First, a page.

Report Releases: March 13–17, 2023
Consumer Price Index, February (Tuesday)
Headline and core consumer inflation largely came in as expected in February, with both measures of consumer inflation continuing to decline on a year-over-year basis.
- Expected monthly CPI/core CPI growth: +0.4%/+0.4%
- Actual monthly CPI/core CPI growth: +0.4%/+0.5%
- Prior year-over-year CPI/core CPI growth: +6.4%/+5.6%
- Actual year-over-year CPI/core CPI growth: +6.0%/+5.5%
Producer Price Index, February (Wednesday)
Producer inflation came in well below economist estimates for February. Headline prices fell 0.1 percent and the 4.6 percent year-over-year increase in producer prices was below economist forecasts for a 5.4 percent increase.
Retail Sales, February (Wednesday)
Retail sales fell in February after increasing much more than expected in January. Part of the drop in headline sales can be attributed to falling auto sales as core sales were flat after a 2.8 percent
increase in January.
Housing Starts and Building Permits, February (Thursday)
Housing starts and building permits improved more than expected in February; however, both measures of new home construction remain subdued compared to the recent highs we saw in early 2022.
- Inflation eased on both the consumer and producer this month. Despite the easing, core consumer inflation remains elevated at 5.6 percent, driven by elevated prices in housing.
- The retail sales report continues to reflect a consumer shift from goods to services. Food services and drinking places drove the increase in sales while auto and furniture sales slipped.
|MSCI Emerging Markets||-0.28%||-1.14%||-0.25%||-12.80%|
Equities were mixed and markets with exposure to last week’s bank failures were among the hardest hit. The Russell 2000 and MSCI EAFE indices declined more than 2.5 percent as the two contained the banks First Republic and Credit Suisse, which struggled amid capital fleeting from their banks via deposits. First Republic saw 11 banks step in to deposit $30B to sure up deposits while Credit Suisse received $54B from the Swiss central bank. The Nasdaq Composite fared well as expectations for future rate hikes dropped and lowered expectations for increases in those firms’ cost of capital.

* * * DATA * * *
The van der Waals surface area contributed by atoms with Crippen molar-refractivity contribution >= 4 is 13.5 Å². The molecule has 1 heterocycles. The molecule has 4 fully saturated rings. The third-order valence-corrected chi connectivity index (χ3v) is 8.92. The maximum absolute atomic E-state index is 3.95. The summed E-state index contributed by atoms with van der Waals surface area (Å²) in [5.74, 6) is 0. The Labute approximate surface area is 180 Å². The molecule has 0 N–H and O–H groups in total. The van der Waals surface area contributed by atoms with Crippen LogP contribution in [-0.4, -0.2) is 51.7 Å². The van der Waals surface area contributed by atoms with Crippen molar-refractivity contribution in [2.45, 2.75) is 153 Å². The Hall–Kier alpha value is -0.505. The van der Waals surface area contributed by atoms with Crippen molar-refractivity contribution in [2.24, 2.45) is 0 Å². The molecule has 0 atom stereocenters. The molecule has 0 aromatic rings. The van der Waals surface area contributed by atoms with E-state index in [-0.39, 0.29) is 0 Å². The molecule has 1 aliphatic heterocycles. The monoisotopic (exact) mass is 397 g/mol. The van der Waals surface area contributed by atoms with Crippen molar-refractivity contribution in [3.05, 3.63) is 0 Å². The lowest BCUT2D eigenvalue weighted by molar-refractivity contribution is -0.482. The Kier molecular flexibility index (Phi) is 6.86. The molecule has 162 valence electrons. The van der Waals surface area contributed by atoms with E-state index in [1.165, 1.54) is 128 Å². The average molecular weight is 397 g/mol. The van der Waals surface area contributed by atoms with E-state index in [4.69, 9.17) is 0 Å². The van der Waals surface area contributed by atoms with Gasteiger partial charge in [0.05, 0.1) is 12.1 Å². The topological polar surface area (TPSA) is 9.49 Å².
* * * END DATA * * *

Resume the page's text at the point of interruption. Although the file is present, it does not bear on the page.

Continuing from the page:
|Fixed Income Index||Month-to-Date||Year-to-Date||12-Month|
|U.S. Broad Market||2.48%||2.90%||-5.61%|
U.S. Treasury yields fell sharply as investors flocked to fixed income amid the equity volatility. The 2-year, 5-year, 10-year, and 30-year fell 74 basis points (bps) (to 3.84 percent), 48 bps (to 3.97 percent), 30 bps (to 3.4 percent), and 10 bps (to 3.6 percent), respectively. Future rate expectations fell dramatically last week when rate hikes proved to negatively impact Silicon Valley Bank as its portfolios were highly sensitive to changes in interest rates. The FOMC will meet on Wednesday to decide on
short-term rate policy.
- Investors flocked to mega-cap names amid volatility.
- Expectations for continued hikes from the Federal Reserve (Fed) throughout 2023 fell dramatically amid bank failures.
This week, the FOMC’s rate decision will be front and center.
- Tuesday’s reports will contain existing home sales for February. Existing home sales are expected to pick up modestly. If estimates hold, this would mark the first month with sales growth since January 2022.